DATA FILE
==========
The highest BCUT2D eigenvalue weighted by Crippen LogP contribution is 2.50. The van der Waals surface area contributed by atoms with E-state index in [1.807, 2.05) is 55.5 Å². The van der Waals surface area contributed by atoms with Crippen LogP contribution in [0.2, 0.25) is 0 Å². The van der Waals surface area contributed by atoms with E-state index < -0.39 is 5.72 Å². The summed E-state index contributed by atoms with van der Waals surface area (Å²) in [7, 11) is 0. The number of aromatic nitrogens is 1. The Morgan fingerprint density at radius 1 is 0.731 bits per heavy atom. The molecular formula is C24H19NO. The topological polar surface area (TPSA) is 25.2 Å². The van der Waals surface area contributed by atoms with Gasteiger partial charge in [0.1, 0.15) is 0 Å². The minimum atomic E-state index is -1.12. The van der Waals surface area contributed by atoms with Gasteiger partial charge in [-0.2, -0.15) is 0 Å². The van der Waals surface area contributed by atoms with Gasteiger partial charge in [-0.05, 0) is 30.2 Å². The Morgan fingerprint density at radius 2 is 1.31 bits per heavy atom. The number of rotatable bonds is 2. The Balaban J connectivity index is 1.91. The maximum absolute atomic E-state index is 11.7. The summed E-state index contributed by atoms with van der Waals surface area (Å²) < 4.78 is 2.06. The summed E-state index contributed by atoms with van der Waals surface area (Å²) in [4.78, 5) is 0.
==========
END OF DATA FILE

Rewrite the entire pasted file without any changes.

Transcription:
The highest BCUT2D eigenvalue weighted by Crippen LogP contribution is 2.50. The van der Waals surface area contributed by atoms with E-state index in [1.807, 2.05) is 55.5 Å². The van der Waals surface area contributed by atoms with Crippen LogP contribution in [0.2, 0.25) is 0 Å². The van der Waals surface area contributed by atoms with E-state index < -0.39 is 5.72 Å². The summed E-state index contributed by atoms with van der Waals surface area (Å²) in [7, 11) is 0. The number of aromatic nitrogens is 1. The Morgan fingerprint density at radius 1 is 0.731 bits per heavy atom. The molecular formula is C24H19NO. The topological polar surface area (TPSA) is 25.2 Å². The van der Waals surface area contributed by atoms with Gasteiger partial charge in [0.1, 0.15) is 0 Å². The minimum atomic E-state index is -1.12. The van der Waals surface area contributed by atoms with Gasteiger partial charge in [-0.2, -0.15) is 0 Å². The van der Waals surface area contributed by atoms with Gasteiger partial charge in [-0.05, 0) is 30.2 Å². The Morgan fingerprint density at radius 2 is 1.31 bits per heavy atom. The number of rotatable bonds is 2. The Balaban J connectivity index is 1.91. The maximum absolute atomic E-state index is 11.7. The summed E-state index contributed by atoms with van der Waals surface area (Å²) < 4.78 is 2.06. The summed E-state index contributed by atoms with van der Waals surface area (Å²) in [4.78, 5) is 0.